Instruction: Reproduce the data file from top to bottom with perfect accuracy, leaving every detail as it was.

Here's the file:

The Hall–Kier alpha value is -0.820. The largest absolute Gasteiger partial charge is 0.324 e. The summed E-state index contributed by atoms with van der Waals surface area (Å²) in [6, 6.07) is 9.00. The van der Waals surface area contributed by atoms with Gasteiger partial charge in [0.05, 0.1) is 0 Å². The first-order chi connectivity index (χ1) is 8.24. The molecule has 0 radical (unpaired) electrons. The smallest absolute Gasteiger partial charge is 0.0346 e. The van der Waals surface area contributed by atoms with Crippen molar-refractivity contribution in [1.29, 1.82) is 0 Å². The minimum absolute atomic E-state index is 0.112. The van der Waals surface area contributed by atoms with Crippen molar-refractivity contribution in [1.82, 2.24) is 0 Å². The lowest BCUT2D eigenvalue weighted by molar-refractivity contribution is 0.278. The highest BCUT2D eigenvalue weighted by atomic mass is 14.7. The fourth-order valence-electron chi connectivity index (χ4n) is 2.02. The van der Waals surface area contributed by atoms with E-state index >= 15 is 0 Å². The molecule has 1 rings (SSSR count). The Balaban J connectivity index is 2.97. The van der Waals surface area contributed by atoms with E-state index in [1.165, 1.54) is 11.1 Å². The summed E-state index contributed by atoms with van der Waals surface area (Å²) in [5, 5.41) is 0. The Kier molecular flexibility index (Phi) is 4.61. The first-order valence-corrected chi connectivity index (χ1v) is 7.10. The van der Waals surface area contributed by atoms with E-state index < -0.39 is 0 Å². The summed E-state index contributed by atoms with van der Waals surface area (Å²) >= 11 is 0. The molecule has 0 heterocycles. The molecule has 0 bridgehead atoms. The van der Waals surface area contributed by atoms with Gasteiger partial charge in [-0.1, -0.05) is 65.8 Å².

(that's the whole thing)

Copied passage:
The Hall–Kier alpha value is -0.820. The largest absolute Gasteiger partial charge is 0.324 e. The summed E-state index contributed by atoms with van der Waals surface area (Å²) in [6, 6.07) is 9.00. The van der Waals surface area contributed by atoms with Gasteiger partial charge in [0.05, 0.1) is 0 Å². The first-order chi connectivity index (χ1) is 8.24. The molecule has 0 radical (unpaired) electrons. The smallest absolute Gasteiger partial charge is 0.0346 e. The van der Waals surface area contributed by atoms with Crippen molar-refractivity contribution in [1.29, 1.82) is 0 Å². The minimum absolute atomic E-state index is 0.112. The van der Waals surface area contributed by atoms with Crippen molar-refractivity contribution in [1.82, 2.24) is 0 Å². The lowest BCUT2D eigenvalue weighted by molar-refractivity contribution is 0.278. The highest BCUT2D eigenvalue weighted by atomic mass is 14.7. The fourth-order valence-electron chi connectivity index (χ4n) is 2.02. The van der Waals surface area contributed by atoms with E-state index >= 15 is 0 Å². The molecule has 1 rings (SSSR count). The Balaban J connectivity index is 2.97. The van der Waals surface area contributed by atoms with E-state index in [1.165, 1.54) is 11.1 Å². The summed E-state index contributed by atoms with van der Waals surface area (Å²) in [5, 5.41) is 0. The Kier molecular flexibility index (Phi) is 4.61. The first-order valence-corrected chi connectivity index (χ1v) is 7.10. The van der Waals surface area contributed by atoms with E-state index < -0.39 is 0 Å². The summed E-state index contributed by atoms with van der Waals surface area (Å²) >= 11 is 0. The molecule has 0 heterocycles. The molecule has 0 bridgehead atoms. The van der Waals surface area contributed by atoms with Gasteiger partial charge in [-0.1, -0.05) is 65.8 Å².